Emergency Kit image

Don’t wait for a power outage to happen before you react. Take action now. There are many proactive steps that you can take now in advance of any power outages that will have you and your family be ready, safe, and secure.

Graphic of a clipboard on a blue backgroundTake an inventory

  • Look for items in your home that you rely on for electricity. Now is the time to plan ahead.
  • Does your home telephone require electricity or an internet connection to work properly?
  • Do you or a family member use a medical device that needs electricity? Is there an adequate alternative power supply and how long does that last?
  • Do you or a family member need medicine that must be refrigerated?

Graphic of a white smartphone on a blue backgroundStay informed

Graphic of a white batteries on a blue backgroundStock up on or install helpful tools and devices

  • Install carbon monoxide detectors with battery backup in central locations on every level of your home.
  • Have flashlights with extra batteries for every household member.
  • Install a thermometer in the refrigerator and freezer so that you can know the temperature when the power is restored.
  • Utilize rechargeable LED lighting and power banks.

Graphic of a white house on a blue backgroundCheck the outside of your home

  • If weather reports call for inclement weather, particularly wind, ice or snow, walk your property looking for potential hazards.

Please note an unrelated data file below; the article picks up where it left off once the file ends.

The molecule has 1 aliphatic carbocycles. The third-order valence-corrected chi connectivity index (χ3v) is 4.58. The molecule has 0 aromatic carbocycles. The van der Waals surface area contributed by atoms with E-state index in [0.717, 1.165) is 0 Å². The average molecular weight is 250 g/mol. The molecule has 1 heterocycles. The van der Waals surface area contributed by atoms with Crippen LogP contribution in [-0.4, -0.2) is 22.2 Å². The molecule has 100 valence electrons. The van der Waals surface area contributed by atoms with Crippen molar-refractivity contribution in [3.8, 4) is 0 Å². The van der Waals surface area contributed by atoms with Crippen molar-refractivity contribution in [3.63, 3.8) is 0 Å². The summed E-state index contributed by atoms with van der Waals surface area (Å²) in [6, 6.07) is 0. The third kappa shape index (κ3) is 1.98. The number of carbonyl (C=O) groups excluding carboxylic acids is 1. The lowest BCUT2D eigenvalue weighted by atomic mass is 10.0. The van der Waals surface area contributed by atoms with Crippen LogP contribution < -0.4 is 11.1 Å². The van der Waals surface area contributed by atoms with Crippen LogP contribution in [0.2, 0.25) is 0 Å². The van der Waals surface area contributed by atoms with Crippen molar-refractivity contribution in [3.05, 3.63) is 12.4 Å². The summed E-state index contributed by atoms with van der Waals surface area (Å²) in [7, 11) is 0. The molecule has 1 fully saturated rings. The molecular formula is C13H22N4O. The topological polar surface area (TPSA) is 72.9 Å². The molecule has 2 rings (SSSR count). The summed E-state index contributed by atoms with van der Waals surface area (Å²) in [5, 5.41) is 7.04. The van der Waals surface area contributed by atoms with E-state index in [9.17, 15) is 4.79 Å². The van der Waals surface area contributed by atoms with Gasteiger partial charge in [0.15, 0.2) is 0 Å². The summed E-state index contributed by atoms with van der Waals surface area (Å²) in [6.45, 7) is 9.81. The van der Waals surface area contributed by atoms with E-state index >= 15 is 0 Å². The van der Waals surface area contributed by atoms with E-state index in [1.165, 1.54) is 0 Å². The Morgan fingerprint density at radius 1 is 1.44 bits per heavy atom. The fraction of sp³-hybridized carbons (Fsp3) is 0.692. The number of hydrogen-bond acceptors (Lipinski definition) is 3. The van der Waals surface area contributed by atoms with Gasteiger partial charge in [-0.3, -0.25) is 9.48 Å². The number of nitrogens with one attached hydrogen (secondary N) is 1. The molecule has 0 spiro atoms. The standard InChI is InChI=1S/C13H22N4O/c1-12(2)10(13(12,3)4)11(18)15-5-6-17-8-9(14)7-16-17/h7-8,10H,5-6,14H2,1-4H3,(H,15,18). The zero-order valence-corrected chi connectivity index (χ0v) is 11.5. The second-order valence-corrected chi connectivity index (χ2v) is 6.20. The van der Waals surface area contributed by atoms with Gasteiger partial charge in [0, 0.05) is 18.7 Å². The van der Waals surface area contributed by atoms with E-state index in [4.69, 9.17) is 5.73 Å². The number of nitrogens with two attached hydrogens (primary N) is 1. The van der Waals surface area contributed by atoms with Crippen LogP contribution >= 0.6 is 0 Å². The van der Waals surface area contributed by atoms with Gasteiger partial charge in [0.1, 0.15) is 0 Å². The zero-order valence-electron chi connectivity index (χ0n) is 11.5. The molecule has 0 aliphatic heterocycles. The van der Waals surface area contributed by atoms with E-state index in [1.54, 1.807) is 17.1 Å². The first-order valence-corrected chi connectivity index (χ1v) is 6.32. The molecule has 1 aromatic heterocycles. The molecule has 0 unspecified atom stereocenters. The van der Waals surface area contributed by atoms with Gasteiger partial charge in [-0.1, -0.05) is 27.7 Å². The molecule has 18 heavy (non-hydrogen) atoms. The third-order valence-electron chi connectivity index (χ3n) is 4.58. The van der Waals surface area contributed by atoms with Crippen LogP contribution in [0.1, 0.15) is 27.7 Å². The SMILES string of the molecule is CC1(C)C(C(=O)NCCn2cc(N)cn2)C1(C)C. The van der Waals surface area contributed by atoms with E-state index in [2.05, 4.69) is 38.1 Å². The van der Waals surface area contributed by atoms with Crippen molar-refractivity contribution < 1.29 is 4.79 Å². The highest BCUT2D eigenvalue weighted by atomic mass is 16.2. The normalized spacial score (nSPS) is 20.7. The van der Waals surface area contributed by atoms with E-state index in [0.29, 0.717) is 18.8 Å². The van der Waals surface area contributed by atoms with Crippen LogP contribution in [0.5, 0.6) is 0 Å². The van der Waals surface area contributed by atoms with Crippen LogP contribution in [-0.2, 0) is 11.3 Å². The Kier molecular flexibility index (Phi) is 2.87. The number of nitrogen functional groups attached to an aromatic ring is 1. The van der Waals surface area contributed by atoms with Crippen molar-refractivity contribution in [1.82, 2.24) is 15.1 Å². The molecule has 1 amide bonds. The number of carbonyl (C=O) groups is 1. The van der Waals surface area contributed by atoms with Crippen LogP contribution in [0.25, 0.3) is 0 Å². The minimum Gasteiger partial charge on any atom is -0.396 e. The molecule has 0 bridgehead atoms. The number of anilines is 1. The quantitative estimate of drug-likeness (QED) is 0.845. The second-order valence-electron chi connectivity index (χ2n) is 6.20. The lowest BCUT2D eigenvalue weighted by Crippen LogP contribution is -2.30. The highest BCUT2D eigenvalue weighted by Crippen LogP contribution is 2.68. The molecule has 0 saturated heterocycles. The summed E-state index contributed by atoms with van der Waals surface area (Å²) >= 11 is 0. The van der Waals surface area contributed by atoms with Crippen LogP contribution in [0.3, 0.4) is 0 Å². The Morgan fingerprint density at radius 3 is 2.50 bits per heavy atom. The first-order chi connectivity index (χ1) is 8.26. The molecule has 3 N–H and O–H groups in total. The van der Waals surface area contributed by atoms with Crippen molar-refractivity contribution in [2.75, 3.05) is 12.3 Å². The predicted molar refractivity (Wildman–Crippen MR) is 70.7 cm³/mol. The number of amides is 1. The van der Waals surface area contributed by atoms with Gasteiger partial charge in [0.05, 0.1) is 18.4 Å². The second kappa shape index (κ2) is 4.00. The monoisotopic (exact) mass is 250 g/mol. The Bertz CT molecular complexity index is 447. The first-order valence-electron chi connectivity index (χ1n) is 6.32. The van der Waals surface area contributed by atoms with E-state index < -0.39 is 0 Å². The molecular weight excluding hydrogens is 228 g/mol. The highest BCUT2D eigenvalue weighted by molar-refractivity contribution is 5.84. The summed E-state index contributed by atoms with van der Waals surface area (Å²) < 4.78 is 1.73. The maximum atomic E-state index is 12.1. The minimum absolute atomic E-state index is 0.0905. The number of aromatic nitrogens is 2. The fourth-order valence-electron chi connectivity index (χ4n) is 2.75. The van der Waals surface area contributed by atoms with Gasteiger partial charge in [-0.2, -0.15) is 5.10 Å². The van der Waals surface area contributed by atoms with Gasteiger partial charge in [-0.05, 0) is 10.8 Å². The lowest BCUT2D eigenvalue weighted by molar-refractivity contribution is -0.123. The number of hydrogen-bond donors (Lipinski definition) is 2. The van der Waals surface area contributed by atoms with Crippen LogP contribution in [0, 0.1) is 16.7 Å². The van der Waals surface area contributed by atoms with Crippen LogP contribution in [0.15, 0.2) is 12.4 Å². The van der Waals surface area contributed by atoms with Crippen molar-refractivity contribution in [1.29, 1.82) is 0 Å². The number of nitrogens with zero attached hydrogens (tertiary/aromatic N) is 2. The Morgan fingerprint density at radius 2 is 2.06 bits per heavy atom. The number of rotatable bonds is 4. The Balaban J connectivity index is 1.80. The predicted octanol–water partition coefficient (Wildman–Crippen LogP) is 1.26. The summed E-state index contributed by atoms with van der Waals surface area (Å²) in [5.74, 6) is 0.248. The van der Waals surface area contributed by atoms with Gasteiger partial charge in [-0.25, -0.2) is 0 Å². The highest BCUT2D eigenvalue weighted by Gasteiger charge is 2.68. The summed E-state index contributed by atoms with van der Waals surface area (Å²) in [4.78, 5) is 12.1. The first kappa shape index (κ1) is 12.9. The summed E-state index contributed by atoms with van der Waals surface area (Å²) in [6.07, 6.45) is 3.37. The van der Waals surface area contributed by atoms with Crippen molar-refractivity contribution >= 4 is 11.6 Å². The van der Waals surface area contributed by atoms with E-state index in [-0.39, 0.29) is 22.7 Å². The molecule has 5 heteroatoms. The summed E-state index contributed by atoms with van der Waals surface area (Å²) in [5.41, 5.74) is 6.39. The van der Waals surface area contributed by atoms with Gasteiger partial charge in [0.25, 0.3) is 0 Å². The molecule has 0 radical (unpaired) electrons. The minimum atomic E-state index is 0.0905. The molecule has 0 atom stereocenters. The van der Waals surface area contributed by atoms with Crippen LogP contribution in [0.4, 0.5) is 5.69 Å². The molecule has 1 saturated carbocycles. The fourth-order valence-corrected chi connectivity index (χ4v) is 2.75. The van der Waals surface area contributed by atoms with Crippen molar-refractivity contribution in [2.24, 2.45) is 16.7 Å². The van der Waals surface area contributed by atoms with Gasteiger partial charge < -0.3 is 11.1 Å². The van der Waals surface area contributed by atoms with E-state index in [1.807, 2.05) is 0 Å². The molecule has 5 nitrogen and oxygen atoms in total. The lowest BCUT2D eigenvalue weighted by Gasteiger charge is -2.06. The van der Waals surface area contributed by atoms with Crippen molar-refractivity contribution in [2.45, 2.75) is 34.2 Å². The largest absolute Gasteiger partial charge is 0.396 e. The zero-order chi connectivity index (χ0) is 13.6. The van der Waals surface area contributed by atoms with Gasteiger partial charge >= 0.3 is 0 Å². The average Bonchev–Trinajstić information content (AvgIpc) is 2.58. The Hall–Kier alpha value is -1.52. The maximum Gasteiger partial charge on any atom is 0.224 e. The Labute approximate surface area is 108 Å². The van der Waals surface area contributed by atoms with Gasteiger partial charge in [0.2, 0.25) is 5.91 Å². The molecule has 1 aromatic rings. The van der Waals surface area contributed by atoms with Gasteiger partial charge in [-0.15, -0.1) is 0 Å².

• Bring in all hanging plants and decorations that could fly away or into your windows.
  • Secure any loose furniture, children’s toys, grill covers, and lawn ornaments. Even a large trampoline can become airborne and fly into powerlines causing an outage, believe it or not.
  • Look for branches that may be loose or cracked. If possible, safely trim or secure them.

Graphic of a person reading on a blue backgroundPlan ahead

  • Have your emergency kit packed and waiting in a safe, easy to find location.
  • If you know a storm is headed your way, fill your gas tank or charge up your electric vehicle (EV).
  • Make sure all your mobile devices are fully charged with power banks waiting in reserve.
  • If you live in a multi-family building that requires electricity to access doors, speak to your property managers about what the alternatives are to getting in and out of the building.
  • Know how to open your garage door manually or place a vehicle outside of the garage for easy access in case you need to vacate the property.

City Light

Dawn Lindell, General Manager and CEO
Address: 700 5th Ave, Seattle, WA, 98104
Mailing Address: PO Box 34023, Seattle, WA, 98124-4023
Phone: (206) 684-3000

Seattle City Light was created by the citizens of Seattle in 1902 to provide affordable, reliable, and environmentally responsible electric power to the City of Seattle and neighboring suburbs.